Network solids are giant molecules formed with strong covalent bonds. Due to their bonding nature, they generally are brittle, have very high boiling points, and do not conduct heat or electricity well. The two important network solids are carbon and silicon.
- Hardest naturally occurring substance
- tetrahedral arrangement to form a huge molecule
- Stabilized by covalent bonds formed by overlap of sp3 hybridized carbon orbitals
- Large gap between filled and empty energy levels
- Poor transfer of electrons à poor electrical conductor
- Diamonds used in industrial cutting implements
- Slippery, black, and a good conductor
- Structure based on layers of carbon atoms arranged in six-membered rings
- Each carbon on each layer is surrounded by three other carbon atoms in a trigonal planar arrangement
- Often used as a lubricant in locks
- Slipperiness comes from the strong bodning within the carbon atoms but little bonding between them
Silicon is an important compound in the earth’s crust. Similar to carbon compounds, silicon is fundamental to most of the rocks, sands, and soils found on our planet. However, even though both carbon and silicon are in Group 4A on the periodic table, the carbon-based compounds in geology and the silicon compounds in geology have very different structures. Carbon contains long strings of carbon-carbon bounds whereas silicon compounds often have chains of silicon-oxygen bonds.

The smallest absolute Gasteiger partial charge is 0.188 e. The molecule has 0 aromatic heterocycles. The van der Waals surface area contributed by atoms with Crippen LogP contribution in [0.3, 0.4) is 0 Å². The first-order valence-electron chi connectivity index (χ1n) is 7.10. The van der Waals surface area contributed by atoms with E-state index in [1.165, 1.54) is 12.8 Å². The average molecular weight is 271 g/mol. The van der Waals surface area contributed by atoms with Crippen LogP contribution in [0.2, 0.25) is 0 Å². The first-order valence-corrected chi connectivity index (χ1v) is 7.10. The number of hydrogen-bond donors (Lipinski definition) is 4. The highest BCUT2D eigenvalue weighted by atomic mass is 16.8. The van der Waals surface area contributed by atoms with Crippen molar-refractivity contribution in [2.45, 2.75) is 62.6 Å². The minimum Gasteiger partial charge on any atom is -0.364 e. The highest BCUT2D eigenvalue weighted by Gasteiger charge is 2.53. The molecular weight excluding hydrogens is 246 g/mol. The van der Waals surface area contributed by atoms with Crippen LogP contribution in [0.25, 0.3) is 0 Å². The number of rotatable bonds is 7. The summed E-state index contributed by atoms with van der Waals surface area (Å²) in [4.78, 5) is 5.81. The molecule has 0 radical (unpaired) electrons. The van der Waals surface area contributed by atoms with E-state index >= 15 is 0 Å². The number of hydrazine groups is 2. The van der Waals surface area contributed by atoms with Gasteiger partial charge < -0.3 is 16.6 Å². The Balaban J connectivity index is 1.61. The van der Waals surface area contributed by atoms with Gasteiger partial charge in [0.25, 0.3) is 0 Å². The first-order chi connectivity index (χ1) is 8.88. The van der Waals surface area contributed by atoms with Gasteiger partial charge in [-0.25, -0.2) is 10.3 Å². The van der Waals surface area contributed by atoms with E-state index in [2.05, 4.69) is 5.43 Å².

The fundamental silica-oxygen compound is silica, which has the empirical formula of SiO2. When it is heated above its melting point and then cooled rapidly, the armorphous solid, glass, is formed. Glass contains a good deal of disorder and more closely resembles a very viscous solution rather than a crystalline solid.
Compounds related to silica, found in rocks, soils, and clays, are silicates. Similar to silica, the silicates are based on interconnected SiO4 tetrahedra. However, the ratio of O:Si is greater than 2:1 like in silica causing it to form neutral solids. In other words, silicates are salts that are composed of metal cations and polyatomic silicon-oxygen anions.
Ceramics are typically made from clays and are hardened by being exposed to high temperatures. Like glass, ceramics are based on silicates. However, unlike glass, once ceramics are hardened, it becomes resistant to high temperatures and is hard to remelt. This is because glass is a homogenous structure whereas ceramic is heterogeneous. Despite their resistance at high temperatures, ceramics are brittle, causing them to be used merely as household antiquities instead of high tech materials such as on the body of car or airplane engines.